The SCN5A gene encodes the pore-forming α-subunit of the cardiac fast sodium channel (INa channel). Carriers of the 1795insD mutation in SCN5A show sinus bradycardia, with a mean heart rate of 70 bpm in mutation carriers vs. 77 bpm in non-carriers from the same family (lowest heart rate 41 vs. 47 bpm). We assessed the mechanism by which the 1795insD mutation causes sinus bradycardia by incorporating the mutation-induced changes in INa into the comprehensive computational model of a single human sinoatrial node cell that was recently developed by Fabbri et al. The 1795insD mutation reduced the beating rate of the model cell from 74 to 69 bpm (from 49 to 43 bpm in the presence of 20 nM acetylcholine). The mutation-induced persistent INa per se resulted in a large increase in beating rate. This gain-of-function effect was almost completely counteracted by the loss-of-function effect of the reduction in INa amplitude. The further loss-of-function effect of the shifts in (in) activation resulted in an overall loss-of-function effect of the 1795insD mutation. We conclude that the experimentally identified mutation-induced changes in INa can explain the clinically observed sinus bradycardia. Furthermore, we conclude that the Fabbri et al. model may prove a useful tool in understanding cardiac pacemaker activity in human.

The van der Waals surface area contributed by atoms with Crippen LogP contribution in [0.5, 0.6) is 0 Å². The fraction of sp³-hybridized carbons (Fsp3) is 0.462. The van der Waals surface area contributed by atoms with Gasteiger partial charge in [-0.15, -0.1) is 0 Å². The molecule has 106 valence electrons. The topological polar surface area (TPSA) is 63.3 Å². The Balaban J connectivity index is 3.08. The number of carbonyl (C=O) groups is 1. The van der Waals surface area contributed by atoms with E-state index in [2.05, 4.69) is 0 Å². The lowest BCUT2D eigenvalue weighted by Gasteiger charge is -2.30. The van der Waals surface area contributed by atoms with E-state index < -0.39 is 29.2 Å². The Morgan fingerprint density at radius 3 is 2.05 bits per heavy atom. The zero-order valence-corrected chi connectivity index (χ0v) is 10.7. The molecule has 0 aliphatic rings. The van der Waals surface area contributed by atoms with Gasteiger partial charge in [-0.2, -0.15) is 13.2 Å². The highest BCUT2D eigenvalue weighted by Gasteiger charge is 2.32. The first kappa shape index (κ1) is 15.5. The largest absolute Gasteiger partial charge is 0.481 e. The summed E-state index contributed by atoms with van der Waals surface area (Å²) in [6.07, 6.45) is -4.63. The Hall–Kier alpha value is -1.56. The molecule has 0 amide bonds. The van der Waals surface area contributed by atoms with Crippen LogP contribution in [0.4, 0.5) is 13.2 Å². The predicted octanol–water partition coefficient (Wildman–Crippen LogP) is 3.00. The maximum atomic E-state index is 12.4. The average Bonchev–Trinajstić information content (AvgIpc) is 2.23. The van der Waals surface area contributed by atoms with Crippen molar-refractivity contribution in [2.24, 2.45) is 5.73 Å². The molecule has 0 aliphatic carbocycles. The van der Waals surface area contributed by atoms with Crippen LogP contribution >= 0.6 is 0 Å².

|Number of pages||4|
|Publication status||Published - 2017|
|Event||44th Computing in Cardiology Conference, CinC 2017 - Rennes, France|
Duration: 24 Sep 2017 → 27 Sep 2017
|Conference||44th Computing in Cardiology Conference, CinC 2017|
|Period||24/09/17 → 27/09/17|